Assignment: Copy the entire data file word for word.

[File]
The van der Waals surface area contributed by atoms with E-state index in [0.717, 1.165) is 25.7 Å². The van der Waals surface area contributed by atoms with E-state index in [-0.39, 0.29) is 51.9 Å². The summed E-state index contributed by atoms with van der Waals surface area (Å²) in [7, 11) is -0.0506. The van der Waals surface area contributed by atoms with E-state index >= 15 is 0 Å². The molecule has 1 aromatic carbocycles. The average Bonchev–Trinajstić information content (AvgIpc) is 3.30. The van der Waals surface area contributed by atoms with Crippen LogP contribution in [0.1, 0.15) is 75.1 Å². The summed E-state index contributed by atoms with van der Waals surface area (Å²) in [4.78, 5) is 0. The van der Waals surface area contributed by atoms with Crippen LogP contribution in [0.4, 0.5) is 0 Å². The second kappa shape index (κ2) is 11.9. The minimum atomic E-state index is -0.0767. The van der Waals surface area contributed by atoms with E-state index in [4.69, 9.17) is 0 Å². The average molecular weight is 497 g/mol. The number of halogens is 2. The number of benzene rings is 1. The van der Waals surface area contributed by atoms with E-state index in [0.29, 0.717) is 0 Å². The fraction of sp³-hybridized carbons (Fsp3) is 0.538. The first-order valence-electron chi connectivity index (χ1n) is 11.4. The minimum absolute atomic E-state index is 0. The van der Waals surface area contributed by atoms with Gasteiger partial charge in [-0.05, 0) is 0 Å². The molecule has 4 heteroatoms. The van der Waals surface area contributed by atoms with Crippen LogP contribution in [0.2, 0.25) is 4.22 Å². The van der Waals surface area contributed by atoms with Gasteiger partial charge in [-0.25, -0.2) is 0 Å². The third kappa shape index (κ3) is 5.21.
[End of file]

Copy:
The van der Waals surface area contributed by atoms with E-state index in [0.717, 1.165) is 25.7 Å². The van der Waals surface area contributed by atoms with E-state index in [-0.39, 0.29) is 51.9 Å². The summed E-state index contributed by atoms with van der Waals surface area (Å²) in [7, 11) is -0.0506. The van der Waals surface area contributed by atoms with E-state index >= 15 is 0 Å². The molecule has 1 aromatic carbocycles. The average Bonchev–Trinajstić information content (AvgIpc) is 3.30. The van der Waals surface area contributed by atoms with Crippen LogP contribution in [0.1, 0.15) is 75.1 Å². The summed E-state index contributed by atoms with van der Waals surface area (Å²) in [4.78, 5) is 0. The van der Waals surface area contributed by atoms with Crippen LogP contribution in [0.4, 0.5) is 0 Å². The second kappa shape index (κ2) is 11.9. The minimum atomic E-state index is -0.0767. The van der Waals surface area contributed by atoms with E-state index in [4.69, 9.17) is 0 Å². The average molecular weight is 497 g/mol. The number of halogens is 2. The number of benzene rings is 1. The van der Waals surface area contributed by atoms with E-state index in [0.29, 0.717) is 0 Å². The fraction of sp³-hybridized carbons (Fsp3) is 0.538. The first-order valence-electron chi connectivity index (χ1n) is 11.4. The minimum absolute atomic E-state index is 0. The van der Waals surface area contributed by atoms with Gasteiger partial charge in [-0.05, 0) is 0 Å². The molecule has 4 heteroatoms. The van der Waals surface area contributed by atoms with Crippen LogP contribution in [0.2, 0.25) is 4.22 Å². The van der Waals surface area contributed by atoms with Gasteiger partial charge in [-0.25, -0.2) is 0 Å². The third kappa shape index (κ3) is 5.21.